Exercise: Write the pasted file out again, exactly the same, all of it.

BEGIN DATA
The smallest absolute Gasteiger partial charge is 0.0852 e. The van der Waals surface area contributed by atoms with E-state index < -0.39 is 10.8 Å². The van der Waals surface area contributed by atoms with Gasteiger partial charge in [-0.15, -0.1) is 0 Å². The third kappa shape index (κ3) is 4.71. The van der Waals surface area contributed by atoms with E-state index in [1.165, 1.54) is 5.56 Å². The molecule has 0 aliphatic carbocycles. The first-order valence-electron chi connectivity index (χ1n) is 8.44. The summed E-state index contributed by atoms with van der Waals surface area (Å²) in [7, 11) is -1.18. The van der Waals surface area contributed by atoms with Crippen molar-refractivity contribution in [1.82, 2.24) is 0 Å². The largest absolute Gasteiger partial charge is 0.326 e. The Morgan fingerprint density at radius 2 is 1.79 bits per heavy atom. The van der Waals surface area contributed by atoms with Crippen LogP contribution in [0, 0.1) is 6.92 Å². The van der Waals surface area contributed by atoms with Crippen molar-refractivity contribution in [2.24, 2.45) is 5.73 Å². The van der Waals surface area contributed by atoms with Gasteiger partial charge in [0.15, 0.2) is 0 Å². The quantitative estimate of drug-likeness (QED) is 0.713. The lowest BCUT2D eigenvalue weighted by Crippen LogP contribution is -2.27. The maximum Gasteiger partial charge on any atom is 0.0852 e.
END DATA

The smallest absolute Gasteiger partial charge is 0.0852 e. The van der Waals surface area contributed by atoms with E-state index < -0.39 is 10.8 Å². The van der Waals surface area contributed by atoms with Gasteiger partial charge in [-0.15, -0.1) is 0 Å². The third kappa shape index (κ3) is 4.71. The van der Waals surface area contributed by atoms with E-state index in [1.165, 1.54) is 5.56 Å². The molecule has 0 aliphatic carbocycles. The first-order valence-electron chi connectivity index (χ1n) is 8.44. The summed E-state index contributed by atoms with van der Waals surface area (Å²) in [7, 11) is -1.18. The van der Waals surface area contributed by atoms with Crippen molar-refractivity contribution in [1.82, 2.24) is 0 Å². The largest absolute Gasteiger partial charge is 0.326 e. The Morgan fingerprint density at radius 2 is 1.79 bits per heavy atom. The van der Waals surface area contributed by atoms with Crippen LogP contribution in [0, 0.1) is 6.92 Å². The van der Waals surface area contributed by atoms with Crippen molar-refractivity contribution in [2.24, 2.45) is 5.73 Å². The van der Waals surface area contributed by atoms with Gasteiger partial charge in [0.15, 0.2) is 0 Å². The quantitative estimate of drug-likeness (QED) is 0.713. The lowest BCUT2D eigenvalue weighted by Crippen LogP contribution is -2.27. The maximum Gasteiger partial charge on any atom is 0.0852 e.